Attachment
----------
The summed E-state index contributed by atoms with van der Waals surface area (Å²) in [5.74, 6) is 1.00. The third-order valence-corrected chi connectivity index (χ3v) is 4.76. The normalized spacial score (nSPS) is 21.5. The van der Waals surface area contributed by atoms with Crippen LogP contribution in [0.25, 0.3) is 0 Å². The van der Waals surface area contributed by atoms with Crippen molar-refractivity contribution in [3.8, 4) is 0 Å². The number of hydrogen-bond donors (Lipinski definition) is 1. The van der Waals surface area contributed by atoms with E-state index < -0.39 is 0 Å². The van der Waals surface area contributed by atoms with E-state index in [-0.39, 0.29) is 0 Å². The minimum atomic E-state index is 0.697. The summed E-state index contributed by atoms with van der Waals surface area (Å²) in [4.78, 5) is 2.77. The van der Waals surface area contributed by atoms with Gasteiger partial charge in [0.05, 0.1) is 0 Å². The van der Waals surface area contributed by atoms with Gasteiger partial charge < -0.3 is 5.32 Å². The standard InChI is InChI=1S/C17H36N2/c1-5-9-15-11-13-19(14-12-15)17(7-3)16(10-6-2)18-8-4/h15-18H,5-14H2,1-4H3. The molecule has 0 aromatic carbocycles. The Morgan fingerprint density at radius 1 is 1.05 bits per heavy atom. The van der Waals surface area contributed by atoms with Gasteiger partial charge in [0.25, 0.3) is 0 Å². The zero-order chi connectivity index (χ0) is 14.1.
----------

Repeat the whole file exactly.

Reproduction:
The summed E-state index contributed by atoms with van der Waals surface area (Å²) in [5.74, 6) is 1.00. The third-order valence-corrected chi connectivity index (χ3v) is 4.76. The normalized spacial score (nSPS) is 21.5. The van der Waals surface area contributed by atoms with Crippen LogP contribution in [0.25, 0.3) is 0 Å². The van der Waals surface area contributed by atoms with Crippen molar-refractivity contribution in [3.8, 4) is 0 Å². The number of hydrogen-bond donors (Lipinski definition) is 1. The van der Waals surface area contributed by atoms with E-state index < -0.39 is 0 Å². The van der Waals surface area contributed by atoms with E-state index in [-0.39, 0.29) is 0 Å². The minimum atomic E-state index is 0.697. The summed E-state index contributed by atoms with van der Waals surface area (Å²) in [4.78, 5) is 2.77. The van der Waals surface area contributed by atoms with Gasteiger partial charge in [0.05, 0.1) is 0 Å². The van der Waals surface area contributed by atoms with Gasteiger partial charge < -0.3 is 5.32 Å². The standard InChI is InChI=1S/C17H36N2/c1-5-9-15-11-13-19(14-12-15)17(7-3)16(10-6-2)18-8-4/h15-18H,5-14H2,1-4H3. The molecule has 0 aromatic carbocycles. The Morgan fingerprint density at radius 1 is 1.05 bits per heavy atom. The van der Waals surface area contributed by atoms with Gasteiger partial charge in [0.25, 0.3) is 0 Å². The zero-order chi connectivity index (χ0) is 14.1.